Now : "While the Bush administration boasts that millions of Afghan girls are now going to schools, what US media outlets won't tell you is that schools are still scarce in rural areas, and most schools that do function teach a curriculum limited to Islamic studies, similar to boys' schools during the Taliban era." ~Afghan Women's Mission
A couple of nights ago I watched Afghanistan expert Rory Stewart, the British diplomat to Iraq who walked across Afghanistan immediately following its invasion by the US, on tv on CPAC. He painted a pretty bleak picture.No link but I took notes. Here is the stat that blew me away :
85% of aid money to Afghanistan goes straight to overhead and profits for private foreign contractors.
Holy shit. 85%. Cue Major General Smedley D. Butler.
Now that the fantasy of turning Afghanistan into a "shining, white city on the hill" has been shattered, he said, the international community would be better off focusing on the few things it does well and then getting the hell out. More troops just reinforces the Afghan sense of being occupied which only adds to Taliban numbers.
Stewart also stressed alarm at what he called Obama's "unrealistic picture of what can be achieved" : " 'We're going to win in Afghanistan.' I don't even know what he means. I don't know what he imagines victory would look like. You can no more win in Afghanistan than you can in the Congo, Chad, Nepal."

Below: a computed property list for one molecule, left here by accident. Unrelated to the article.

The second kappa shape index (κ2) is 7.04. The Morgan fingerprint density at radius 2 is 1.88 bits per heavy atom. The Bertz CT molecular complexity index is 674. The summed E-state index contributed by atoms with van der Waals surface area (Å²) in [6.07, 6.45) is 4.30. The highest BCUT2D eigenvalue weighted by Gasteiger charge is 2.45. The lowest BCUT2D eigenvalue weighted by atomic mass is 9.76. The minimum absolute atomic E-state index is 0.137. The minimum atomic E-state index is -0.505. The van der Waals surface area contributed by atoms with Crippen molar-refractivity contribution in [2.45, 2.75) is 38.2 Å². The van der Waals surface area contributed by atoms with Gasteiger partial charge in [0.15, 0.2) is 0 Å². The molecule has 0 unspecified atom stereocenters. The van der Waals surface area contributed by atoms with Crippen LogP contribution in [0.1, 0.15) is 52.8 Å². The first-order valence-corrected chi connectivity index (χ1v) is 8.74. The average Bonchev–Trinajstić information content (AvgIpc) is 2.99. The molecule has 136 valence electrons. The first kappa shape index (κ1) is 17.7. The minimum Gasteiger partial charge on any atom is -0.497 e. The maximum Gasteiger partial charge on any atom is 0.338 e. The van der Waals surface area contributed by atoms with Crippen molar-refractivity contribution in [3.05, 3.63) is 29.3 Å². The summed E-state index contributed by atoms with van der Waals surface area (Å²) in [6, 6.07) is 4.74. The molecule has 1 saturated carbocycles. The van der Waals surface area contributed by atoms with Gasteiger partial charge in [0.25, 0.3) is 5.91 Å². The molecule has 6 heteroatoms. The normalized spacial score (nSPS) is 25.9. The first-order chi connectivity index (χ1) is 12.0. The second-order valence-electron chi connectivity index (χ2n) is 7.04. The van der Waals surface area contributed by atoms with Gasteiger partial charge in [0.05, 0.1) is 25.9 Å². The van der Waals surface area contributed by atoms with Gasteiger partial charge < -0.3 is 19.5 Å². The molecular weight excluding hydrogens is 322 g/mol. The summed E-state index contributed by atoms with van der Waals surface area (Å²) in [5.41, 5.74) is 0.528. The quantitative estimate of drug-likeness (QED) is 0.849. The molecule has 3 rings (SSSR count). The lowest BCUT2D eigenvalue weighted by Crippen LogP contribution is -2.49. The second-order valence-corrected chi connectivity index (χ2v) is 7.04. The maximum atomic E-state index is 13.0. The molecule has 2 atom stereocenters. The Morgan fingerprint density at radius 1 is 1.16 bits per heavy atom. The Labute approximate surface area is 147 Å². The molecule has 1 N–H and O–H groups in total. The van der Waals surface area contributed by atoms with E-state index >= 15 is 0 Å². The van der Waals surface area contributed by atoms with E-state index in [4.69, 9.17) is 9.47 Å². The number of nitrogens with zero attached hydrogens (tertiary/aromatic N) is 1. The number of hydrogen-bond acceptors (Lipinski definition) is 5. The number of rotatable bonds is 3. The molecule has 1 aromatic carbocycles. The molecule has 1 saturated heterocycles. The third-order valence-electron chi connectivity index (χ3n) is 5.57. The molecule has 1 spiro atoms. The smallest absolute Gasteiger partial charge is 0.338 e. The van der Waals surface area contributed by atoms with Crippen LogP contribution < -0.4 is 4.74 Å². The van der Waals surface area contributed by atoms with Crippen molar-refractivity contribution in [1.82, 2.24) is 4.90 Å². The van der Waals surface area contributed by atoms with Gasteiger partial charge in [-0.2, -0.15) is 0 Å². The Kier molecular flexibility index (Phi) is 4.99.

"This is what I meant by unrealistic expectations" he answered, warning that Afghanistan is not going to conform to western standards or return to pre-Taliban conditions any time soon - not women's rights, not democratic rights. Such unrealistic targets only lead to disillusionment and more troops, a longer stay.
Nonetheless he does support long term economic aid to projects with practical economic results - roads, electricity, hospitals, schools - and singled out CIDA as providing some of the better examples of reconstruction projects that work.
Stewart's own NGO to hire local Afghans to produce and market traditional handmade goods, Turquoise Mountain, is a CIDA beneficiary.